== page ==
“I always wondered why your Thanksgiving is later than ours”, I asked Francesca. “Does your harvest season end that late?”
She laughed, ”American Thanksgiving has nothing to do with the harvest. It is all about the Pilgrim Fathers and eating turkey.”
In Germany, Thanksgiving is about going to church. Every first Sunday in October we celebrate “Erntedankfest” or “Thank you for the harvest” in English. If you are in Germany and missed out on Christmas and Easter, Erntedankfest is another chance to attend a special mass. All over the country, fruits, vegetables and grain decorate the altar. Most likely you will hear a choir singing “Großer Gott wir loben Dich”. If you smell incense, you are in a catholic church.
When I grew up in the countryside in the 60ies and 70ies, I understood the meaning of this celebration very well. In our little mountain village, self-sustainability was not a fashion but a necessity. Everybody had a cow or two for milk and cream, two pigs for sausages and meat, hens for eggs, a big garden for vegetables, baskets for picking wild raspberries, blueberries and mushrooms and a huge cool cellar to stock potatoes and carrots, with shelves full of preserves. To celebrate–and to show off–on Erntedankfest we would bring wicker baskets full of home grown stuff to church and place them in front of the altar.
You might know the German saying, “Erst die Arbeit, dann das Vergnügen” – “work first, celebrate later”. There was a lot of work to be done till we could sit down in church and rejoice. Though, for me as a child, the work was fun.
I was lucky to grow up in a place where “Füchse und Hasen sich gute Nacht sagen” – “where fox and hare meet to say goodnight”. In this narrow mountain village, agricultural mechanization meant a tractor and nothing more. Therefore, during harvest season, every hand counted, even small ones.
When we children followed the hand-pushed mower at sunrise, picked up the grass with wooden forks and threw it in the air to spread it evenly for the sun to dry, we knew we were important. When we raked the grass again into swathes at night, we knew we protected the sweet smelling hay from the morning dew. When we rushed out to form haystacks when a thunderstorm built up over the hills, we knew that we saved the winter´s forage for the farm animals. And when we rode the hay home on a swaying cart, we knew that in winter we would sneak away from our mothers to jump from the wooden beams of the barn into the soft hay—and would be punished by our fathers for ignoring their ban of the barn.
In later years, my memories of these summers faded from golden and green to pale sepia. I got hay fever, went to live in the city and never came near a haystack for thirty years. Then, this June, I decided that I needed a dose of green, to balance the grey I see each time I look out of the window.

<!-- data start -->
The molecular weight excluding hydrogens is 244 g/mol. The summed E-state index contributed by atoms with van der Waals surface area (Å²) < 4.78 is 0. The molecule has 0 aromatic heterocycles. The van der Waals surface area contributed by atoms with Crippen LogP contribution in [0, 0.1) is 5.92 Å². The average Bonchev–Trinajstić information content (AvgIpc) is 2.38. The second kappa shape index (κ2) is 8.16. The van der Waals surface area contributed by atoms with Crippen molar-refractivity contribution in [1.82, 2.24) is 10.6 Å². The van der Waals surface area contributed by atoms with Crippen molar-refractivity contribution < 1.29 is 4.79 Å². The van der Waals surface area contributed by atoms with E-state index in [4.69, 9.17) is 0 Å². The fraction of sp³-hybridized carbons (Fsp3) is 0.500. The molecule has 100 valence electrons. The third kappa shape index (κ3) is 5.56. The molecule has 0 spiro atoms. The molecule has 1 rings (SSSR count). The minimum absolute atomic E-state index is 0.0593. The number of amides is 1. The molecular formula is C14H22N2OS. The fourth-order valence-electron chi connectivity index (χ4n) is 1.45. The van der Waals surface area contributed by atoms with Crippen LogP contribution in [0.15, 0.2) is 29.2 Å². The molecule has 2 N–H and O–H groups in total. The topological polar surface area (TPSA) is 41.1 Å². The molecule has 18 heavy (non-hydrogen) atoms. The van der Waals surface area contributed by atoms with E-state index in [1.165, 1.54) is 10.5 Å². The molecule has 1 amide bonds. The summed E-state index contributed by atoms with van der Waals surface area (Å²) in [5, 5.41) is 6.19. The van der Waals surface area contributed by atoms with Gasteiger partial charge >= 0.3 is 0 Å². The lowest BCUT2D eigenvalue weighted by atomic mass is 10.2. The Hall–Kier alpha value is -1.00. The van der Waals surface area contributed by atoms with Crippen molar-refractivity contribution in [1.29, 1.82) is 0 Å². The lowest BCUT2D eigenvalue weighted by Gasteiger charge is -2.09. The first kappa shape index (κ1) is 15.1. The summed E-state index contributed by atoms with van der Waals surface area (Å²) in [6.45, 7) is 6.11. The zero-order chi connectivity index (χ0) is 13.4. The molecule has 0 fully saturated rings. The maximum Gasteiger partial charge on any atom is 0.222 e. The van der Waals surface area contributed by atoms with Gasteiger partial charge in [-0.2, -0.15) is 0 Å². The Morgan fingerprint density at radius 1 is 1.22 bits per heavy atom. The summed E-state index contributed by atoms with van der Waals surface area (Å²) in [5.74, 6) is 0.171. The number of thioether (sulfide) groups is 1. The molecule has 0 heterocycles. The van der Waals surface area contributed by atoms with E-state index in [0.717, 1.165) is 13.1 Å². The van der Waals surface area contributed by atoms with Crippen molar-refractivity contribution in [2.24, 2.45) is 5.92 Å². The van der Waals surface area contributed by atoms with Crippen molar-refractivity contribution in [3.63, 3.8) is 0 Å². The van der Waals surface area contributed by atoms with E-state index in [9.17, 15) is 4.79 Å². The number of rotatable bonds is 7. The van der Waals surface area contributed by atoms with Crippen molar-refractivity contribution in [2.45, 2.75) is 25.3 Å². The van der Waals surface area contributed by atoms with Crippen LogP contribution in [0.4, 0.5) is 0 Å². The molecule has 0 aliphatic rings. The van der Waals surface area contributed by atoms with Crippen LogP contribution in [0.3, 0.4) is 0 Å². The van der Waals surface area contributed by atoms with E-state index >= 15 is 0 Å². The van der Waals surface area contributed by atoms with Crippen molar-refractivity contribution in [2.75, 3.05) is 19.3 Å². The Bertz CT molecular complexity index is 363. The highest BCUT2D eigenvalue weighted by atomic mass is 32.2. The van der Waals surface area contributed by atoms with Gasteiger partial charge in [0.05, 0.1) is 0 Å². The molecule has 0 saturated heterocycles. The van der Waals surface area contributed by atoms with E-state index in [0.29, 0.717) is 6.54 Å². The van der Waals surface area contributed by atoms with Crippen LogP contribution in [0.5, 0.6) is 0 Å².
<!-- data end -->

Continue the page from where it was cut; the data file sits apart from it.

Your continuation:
“Can I come and visit you?”, I emailed my friends Barbara and Albert, recently turned into hobby farmers. When they invited me, I filled my bags with books I wanted to read on their terrace, surrounded by the healthy air of the Black Forest.
When I arrived, they hugged and kissed me, showed me the terrace, and said: “I hope you don´t mind that you won´t see us till late at night. We have to rake the hay.”
“To rake the hay? This is 2008. Nobody rakes the hay anymore.”
“We do. The slopes are too steep.”
“Ok, I´ll help you today and then we are through with it.”
“Hm, we will have to rake it into swathes in the evening and then spread it again early in the morning at least three times, our neighbour says.”
“Three times” I cried . “What a waste of time. There must be another way of doing this. Let me check the internet.”
Half an hour later, I had found it. “Look, how they do it in New Zealand. They just cut the grass, spread it and then leave it for a few days to dry. That’s the way to do it.”
So we tried it this way and enjoyed an evening of friendship and good wine on their terrace.
The next morning, the grass that had already been 90 percent dry in the evening, was green and wet again.
Humbled, I left the terrace and started to shake and rake, hour after hour. The sun burnt my face, my arms ached, my nose itched. Late in the afternoon, with half of the work still do be done, I started to develop a business plan: hay making instead of boot camps to form a team. Wouldn´t stressed out corporate managers pay good money for this old-time experience? We could call it: “Zen and raking the hay with one fork” or “The ultimate battle: How to survive a day at work without a computer”.
I survived. Two months later, on Erntedank, I decided to give my son the chance to learn where milk comes from. So we went to see Barbara and Albert again. He came back a different boy.
But that is another story.